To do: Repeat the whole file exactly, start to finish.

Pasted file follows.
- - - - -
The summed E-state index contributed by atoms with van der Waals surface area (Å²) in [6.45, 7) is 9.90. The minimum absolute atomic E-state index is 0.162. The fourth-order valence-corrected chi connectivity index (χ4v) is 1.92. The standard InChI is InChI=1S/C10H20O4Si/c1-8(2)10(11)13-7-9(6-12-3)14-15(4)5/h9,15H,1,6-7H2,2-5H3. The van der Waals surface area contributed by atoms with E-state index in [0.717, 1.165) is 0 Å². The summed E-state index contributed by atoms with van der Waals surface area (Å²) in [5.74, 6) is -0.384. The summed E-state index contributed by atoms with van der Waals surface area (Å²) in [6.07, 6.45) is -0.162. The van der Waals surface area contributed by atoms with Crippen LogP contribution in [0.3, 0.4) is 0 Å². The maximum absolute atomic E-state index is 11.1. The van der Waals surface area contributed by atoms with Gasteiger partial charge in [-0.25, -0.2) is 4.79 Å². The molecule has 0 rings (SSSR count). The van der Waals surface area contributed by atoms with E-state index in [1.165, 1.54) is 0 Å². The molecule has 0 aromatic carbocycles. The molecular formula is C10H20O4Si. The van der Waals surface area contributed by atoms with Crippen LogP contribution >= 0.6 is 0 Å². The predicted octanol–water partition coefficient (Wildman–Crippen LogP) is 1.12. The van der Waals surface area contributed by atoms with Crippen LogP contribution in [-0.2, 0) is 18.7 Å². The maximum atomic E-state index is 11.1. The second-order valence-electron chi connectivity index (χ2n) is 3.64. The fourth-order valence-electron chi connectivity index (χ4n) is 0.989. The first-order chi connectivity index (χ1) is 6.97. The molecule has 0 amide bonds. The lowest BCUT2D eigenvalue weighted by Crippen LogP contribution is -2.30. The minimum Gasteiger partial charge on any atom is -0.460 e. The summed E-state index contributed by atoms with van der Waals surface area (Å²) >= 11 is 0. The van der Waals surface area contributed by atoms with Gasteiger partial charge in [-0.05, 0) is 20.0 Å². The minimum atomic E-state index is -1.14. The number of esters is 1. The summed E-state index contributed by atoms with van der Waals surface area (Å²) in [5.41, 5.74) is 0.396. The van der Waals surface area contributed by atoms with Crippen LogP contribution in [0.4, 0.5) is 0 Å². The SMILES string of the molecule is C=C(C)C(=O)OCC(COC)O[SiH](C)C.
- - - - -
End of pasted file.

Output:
The summed E-state index contributed by atoms with van der Waals surface area (Å²) in [6.45, 7) is 9.90. The minimum absolute atomic E-state index is 0.162. The fourth-order valence-corrected chi connectivity index (χ4v) is 1.92. The standard InChI is InChI=1S/C10H20O4Si/c1-8(2)10(11)13-7-9(6-12-3)14-15(4)5/h9,15H,1,6-7H2,2-5H3. The van der Waals surface area contributed by atoms with E-state index in [0.717, 1.165) is 0 Å². The summed E-state index contributed by atoms with van der Waals surface area (Å²) in [5.74, 6) is -0.384. The summed E-state index contributed by atoms with van der Waals surface area (Å²) in [6.07, 6.45) is -0.162. The van der Waals surface area contributed by atoms with Crippen LogP contribution in [0.3, 0.4) is 0 Å². The maximum absolute atomic E-state index is 11.1. The van der Waals surface area contributed by atoms with Gasteiger partial charge in [-0.25, -0.2) is 4.79 Å². The molecule has 0 rings (SSSR count). The van der Waals surface area contributed by atoms with E-state index in [1.165, 1.54) is 0 Å². The molecule has 0 aromatic carbocycles. The molecular formula is C10H20O4Si. The van der Waals surface area contributed by atoms with Crippen LogP contribution >= 0.6 is 0 Å². The predicted octanol–water partition coefficient (Wildman–Crippen LogP) is 1.12. The van der Waals surface area contributed by atoms with Crippen LogP contribution in [-0.2, 0) is 18.7 Å². The maximum atomic E-state index is 11.1. The second-order valence-electron chi connectivity index (χ2n) is 3.64. The fourth-order valence-electron chi connectivity index (χ4n) is 0.989. The first-order chi connectivity index (χ1) is 6.97. The molecule has 0 amide bonds. The lowest BCUT2D eigenvalue weighted by Crippen LogP contribution is -2.30. The minimum Gasteiger partial charge on any atom is -0.460 e. The summed E-state index contributed by atoms with van der Waals surface area (Å²) >= 11 is 0. The van der Waals surface area contributed by atoms with Gasteiger partial charge in [-0.05, 0) is 20.0 Å². The minimum atomic E-state index is -1.14. The number of esters is 1. The summed E-state index contributed by atoms with van der Waals surface area (Å²) in [5.41, 5.74) is 0.396. The van der Waals surface area contributed by atoms with Crippen LogP contribution in [0.4, 0.5) is 0 Å². The SMILES string of the molecule is C=C(C)C(=O)OCC(COC)O[SiH](C)C.